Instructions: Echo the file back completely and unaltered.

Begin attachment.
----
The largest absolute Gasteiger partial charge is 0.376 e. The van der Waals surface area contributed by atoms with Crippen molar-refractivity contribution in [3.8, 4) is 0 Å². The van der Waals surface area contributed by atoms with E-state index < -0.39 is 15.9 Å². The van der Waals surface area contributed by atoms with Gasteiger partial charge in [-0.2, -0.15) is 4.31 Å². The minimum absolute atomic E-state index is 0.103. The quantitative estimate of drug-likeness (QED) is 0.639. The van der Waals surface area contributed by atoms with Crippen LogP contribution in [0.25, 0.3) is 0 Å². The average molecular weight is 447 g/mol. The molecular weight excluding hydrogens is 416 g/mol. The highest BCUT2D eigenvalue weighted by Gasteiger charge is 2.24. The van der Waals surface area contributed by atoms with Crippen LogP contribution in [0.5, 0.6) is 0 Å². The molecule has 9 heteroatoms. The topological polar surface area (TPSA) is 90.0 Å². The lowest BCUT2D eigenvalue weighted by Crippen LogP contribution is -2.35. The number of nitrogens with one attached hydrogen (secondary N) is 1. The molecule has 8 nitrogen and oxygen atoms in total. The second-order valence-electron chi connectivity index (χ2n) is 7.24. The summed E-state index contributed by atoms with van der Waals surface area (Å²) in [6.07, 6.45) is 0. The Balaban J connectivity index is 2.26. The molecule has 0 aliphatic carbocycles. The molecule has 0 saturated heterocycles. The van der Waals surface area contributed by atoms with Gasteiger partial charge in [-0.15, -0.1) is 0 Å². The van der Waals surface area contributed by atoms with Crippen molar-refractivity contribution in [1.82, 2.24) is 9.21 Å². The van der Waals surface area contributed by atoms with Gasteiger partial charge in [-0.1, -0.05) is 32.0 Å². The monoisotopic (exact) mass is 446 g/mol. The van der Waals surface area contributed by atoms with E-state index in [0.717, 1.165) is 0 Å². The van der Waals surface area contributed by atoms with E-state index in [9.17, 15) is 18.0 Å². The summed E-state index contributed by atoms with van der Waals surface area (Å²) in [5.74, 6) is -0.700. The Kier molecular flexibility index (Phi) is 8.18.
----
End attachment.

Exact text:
The largest absolute Gasteiger partial charge is 0.376 e. The van der Waals surface area contributed by atoms with Crippen molar-refractivity contribution in [3.8, 4) is 0 Å². The van der Waals surface area contributed by atoms with E-state index < -0.39 is 15.9 Å². The van der Waals surface area contributed by atoms with Gasteiger partial charge in [-0.2, -0.15) is 4.31 Å². The minimum absolute atomic E-state index is 0.103. The quantitative estimate of drug-likeness (QED) is 0.639. The van der Waals surface area contributed by atoms with Crippen LogP contribution in [0.25, 0.3) is 0 Å². The average molecular weight is 447 g/mol. The molecular weight excluding hydrogens is 416 g/mol. The highest BCUT2D eigenvalue weighted by Gasteiger charge is 2.24. The van der Waals surface area contributed by atoms with Crippen LogP contribution in [0.5, 0.6) is 0 Å². The molecule has 9 heteroatoms. The topological polar surface area (TPSA) is 90.0 Å². The lowest BCUT2D eigenvalue weighted by Crippen LogP contribution is -2.35. The number of nitrogens with one attached hydrogen (secondary N) is 1. The molecule has 8 nitrogen and oxygen atoms in total. The second-order valence-electron chi connectivity index (χ2n) is 7.24. The summed E-state index contributed by atoms with van der Waals surface area (Å²) in [6.07, 6.45) is 0. The Balaban J connectivity index is 2.26. The molecule has 0 aliphatic carbocycles. The molecule has 0 saturated heterocycles. The van der Waals surface area contributed by atoms with Gasteiger partial charge in [-0.15, -0.1) is 0 Å². The van der Waals surface area contributed by atoms with Crippen molar-refractivity contribution in [1.82, 2.24) is 9.21 Å². The van der Waals surface area contributed by atoms with Gasteiger partial charge in [-0.1, -0.05) is 32.0 Å². The monoisotopic (exact) mass is 446 g/mol. The van der Waals surface area contributed by atoms with E-state index in [0.717, 1.165) is 0 Å². The van der Waals surface area contributed by atoms with E-state index in [9.17, 15) is 18.0 Å². The summed E-state index contributed by atoms with van der Waals surface area (Å²) in [5.74, 6) is -0.700. The Kier molecular flexibility index (Phi) is 8.18.